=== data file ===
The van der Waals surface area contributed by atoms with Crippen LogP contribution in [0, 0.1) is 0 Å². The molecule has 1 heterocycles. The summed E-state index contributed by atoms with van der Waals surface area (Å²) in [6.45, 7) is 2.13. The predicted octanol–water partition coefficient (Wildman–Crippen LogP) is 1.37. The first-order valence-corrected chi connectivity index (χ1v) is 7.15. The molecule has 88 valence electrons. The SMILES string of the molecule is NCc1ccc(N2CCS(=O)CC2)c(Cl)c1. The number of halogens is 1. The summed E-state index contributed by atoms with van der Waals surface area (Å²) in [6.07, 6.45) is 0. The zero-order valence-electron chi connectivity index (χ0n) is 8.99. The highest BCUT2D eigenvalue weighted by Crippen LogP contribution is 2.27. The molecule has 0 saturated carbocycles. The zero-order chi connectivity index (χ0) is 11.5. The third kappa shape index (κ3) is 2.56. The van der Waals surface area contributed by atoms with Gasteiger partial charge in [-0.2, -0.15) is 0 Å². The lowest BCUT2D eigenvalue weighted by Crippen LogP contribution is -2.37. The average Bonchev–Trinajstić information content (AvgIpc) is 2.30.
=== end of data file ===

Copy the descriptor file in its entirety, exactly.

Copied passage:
The van der Waals surface area contributed by atoms with Crippen LogP contribution in [0, 0.1) is 0 Å². The molecule has 1 heterocycles. The summed E-state index contributed by atoms with van der Waals surface area (Å²) in [6.45, 7) is 2.13. The predicted octanol–water partition coefficient (Wildman–Crippen LogP) is 1.37. The first-order valence-corrected chi connectivity index (χ1v) is 7.15. The molecule has 88 valence electrons. The SMILES string of the molecule is NCc1ccc(N2CCS(=O)CC2)c(Cl)c1. The number of halogens is 1. The summed E-state index contributed by atoms with van der Waals surface area (Å²) in [6.07, 6.45) is 0. The zero-order valence-electron chi connectivity index (χ0n) is 8.99. The highest BCUT2D eigenvalue weighted by Crippen LogP contribution is 2.27. The molecule has 0 saturated carbocycles. The zero-order chi connectivity index (χ0) is 11.5. The third kappa shape index (κ3) is 2.56. The van der Waals surface area contributed by atoms with Gasteiger partial charge in [-0.2, -0.15) is 0 Å². The lowest BCUT2D eigenvalue weighted by Crippen LogP contribution is -2.37. The average Bonchev–Trinajstić information content (AvgIpc) is 2.30.